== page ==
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Dog Depression: Signs, Causes, Treatment Options & More


Last Updated: September 12, 2023 | 5 min read | Leave a Comment

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depressed dog on a bed with owner petting head

Depression is a common disorder in people. But what about our furry friends? Most pet parents instinctively know that their dog can feel sad, bored, or lonely, but do dogs get depressed just like us?

What Is Dog Depression?

Depression is a disorder characterized by persistent sadness and a lack of interest in previously rewarding or pleasurable activities. While being sad and feeling low from time to time is considered normal, the word “depression” can also mean sadness that persists, affecting concentration, energy, appetite, and sleep.

Can Dogs Get Depressed?

Many pet parents know the answer to the question: “Do dogs get sad?” — it’s a clear yes. Even the waggiest of tails can droop if a dog has to stay home when everyone else is going out or he has to wear the cone of shame. There’s no mistaking those eyes and those deep sighs. But can dogs be depressed? According to experts in animal behavior, the answer is yes. And while depression in dogs is a lot less common than in people, it can still happen.

Is My Dog Depressed? Signs Of Depression In Dogs

sad dog with head out window of a car

How to tell if a dog is depressed can be tricky because dog depression symptoms are vague. Pet parents need to understand that it’s much more common for a dog to be feeling ill or in pain rather than depressed. So, it’s essential to rule out any medical causes before assuming your dog is depressed.

If your dog is suffering from any of these symptoms, please have him checked by your veterinarian without delay. Signs of depression in dogs are, to some extent, quite similar to those in people:

  • Lacking in energy, withdrawn, and moping
  • Changes in sleeping patterns; often sleeping more than usual
  • Decreased appetite and sometimes even reduced drinking
  • Lack of interest in previously enjoyable activities, such as walking, car rides, chasing a ball, playing with other dogs
  • Hiding under the bed or in a closet

If there’s been a big recent change in your pup’s life and your dog is displaying a combination of these symptoms — especially without any other specific signs such as vomiting and diarrhea — then your furry friend may be showing signs of depression. However, many other medical conditions manifest in the same way, so it’s best to check with your veterinarian right away if you notice any of these behaviors rather than assuming that your dog is depressed.

This is especially true of puppy depression. If your puppy is acting depressed and listless, he’s very likely feeling sick, not just sad. If he’s refusing food, it’s important to have him seen by your veterinarian quickly because his blood sugar can drop over the course of a few hours, which can be life-threatening.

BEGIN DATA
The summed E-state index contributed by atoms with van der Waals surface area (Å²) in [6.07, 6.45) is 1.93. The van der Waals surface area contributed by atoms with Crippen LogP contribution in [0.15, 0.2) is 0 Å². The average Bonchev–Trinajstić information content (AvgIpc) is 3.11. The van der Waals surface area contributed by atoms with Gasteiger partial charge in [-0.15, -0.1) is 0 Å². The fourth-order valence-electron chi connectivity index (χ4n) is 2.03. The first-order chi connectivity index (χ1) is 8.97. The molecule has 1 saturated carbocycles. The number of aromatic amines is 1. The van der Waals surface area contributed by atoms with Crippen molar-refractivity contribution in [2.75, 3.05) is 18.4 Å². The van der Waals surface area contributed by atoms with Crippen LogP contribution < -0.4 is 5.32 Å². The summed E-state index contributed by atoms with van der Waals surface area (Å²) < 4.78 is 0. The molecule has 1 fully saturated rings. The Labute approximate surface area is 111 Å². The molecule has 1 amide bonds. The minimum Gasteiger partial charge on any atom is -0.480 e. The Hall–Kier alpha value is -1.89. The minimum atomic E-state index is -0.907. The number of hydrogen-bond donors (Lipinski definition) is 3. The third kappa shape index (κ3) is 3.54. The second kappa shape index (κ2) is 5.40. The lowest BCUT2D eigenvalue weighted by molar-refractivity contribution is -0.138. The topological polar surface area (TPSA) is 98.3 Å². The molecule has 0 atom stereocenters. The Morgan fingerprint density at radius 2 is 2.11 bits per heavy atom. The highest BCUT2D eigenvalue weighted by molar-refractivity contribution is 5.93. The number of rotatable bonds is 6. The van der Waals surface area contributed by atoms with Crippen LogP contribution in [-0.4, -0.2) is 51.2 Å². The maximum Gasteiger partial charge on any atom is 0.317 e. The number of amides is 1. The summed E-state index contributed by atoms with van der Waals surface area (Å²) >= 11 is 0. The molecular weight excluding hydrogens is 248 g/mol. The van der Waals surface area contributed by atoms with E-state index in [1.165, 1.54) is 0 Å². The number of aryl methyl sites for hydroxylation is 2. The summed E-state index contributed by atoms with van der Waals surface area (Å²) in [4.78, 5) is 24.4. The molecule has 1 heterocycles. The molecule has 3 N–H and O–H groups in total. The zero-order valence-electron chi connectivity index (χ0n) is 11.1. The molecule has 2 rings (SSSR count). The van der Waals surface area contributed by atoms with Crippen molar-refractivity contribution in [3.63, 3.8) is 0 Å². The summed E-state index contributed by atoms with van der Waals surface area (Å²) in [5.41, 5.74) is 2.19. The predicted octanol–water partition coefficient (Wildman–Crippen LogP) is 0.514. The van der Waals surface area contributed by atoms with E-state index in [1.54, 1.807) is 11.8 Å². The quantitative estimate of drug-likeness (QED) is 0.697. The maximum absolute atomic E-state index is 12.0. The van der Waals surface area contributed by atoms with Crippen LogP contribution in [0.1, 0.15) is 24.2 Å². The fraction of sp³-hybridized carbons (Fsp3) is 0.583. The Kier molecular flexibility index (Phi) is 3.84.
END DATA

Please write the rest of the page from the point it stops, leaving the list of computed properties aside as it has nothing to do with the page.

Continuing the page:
Why Is My Dog Depressed?

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In people, depression is frequently the result of complex interactions between social, psychological, and biological factors. And while we don’t know if dogs suffer from depression in the same way we do, in some cases, depression is the only explanation for their symptoms.

First, ask yourself, is my dog depressed or sick? The answer usually is that dogs are feeling unwell rather than being depressed. There’s usually a physical reason for their symptoms, like pain, nausea, fever, or just being generally unwell.

This being said, dogs can become depressed, especially after a big change. This period of feeling a bit low is sometimes self-limiting and improves after a few days. But on rare occasions, dogs can indeed suffer from long-term depression.

Reasons For Short-Term vs Long-Term Depression In Dogs

Let’s explore a few reasons why both short-term and long-term depression might occur in dogs and what pet parents can do about it.

Short-Term Depression

Short-term depression in dogs usually results from an unsettling or life-changing event, such as:

  • The arrival of a new baby, a new spouse, or a new pet
  • A modification in their pet parent’s lifestyle and schedule, such as returning to the office after working from home, or if a pet parent is unwell or recovering from surgery
  • Kids starting school or moving out to go to university
  • Moving houses
  • If the dog has to stay in a crate after an injury or surgery or has to wear a cone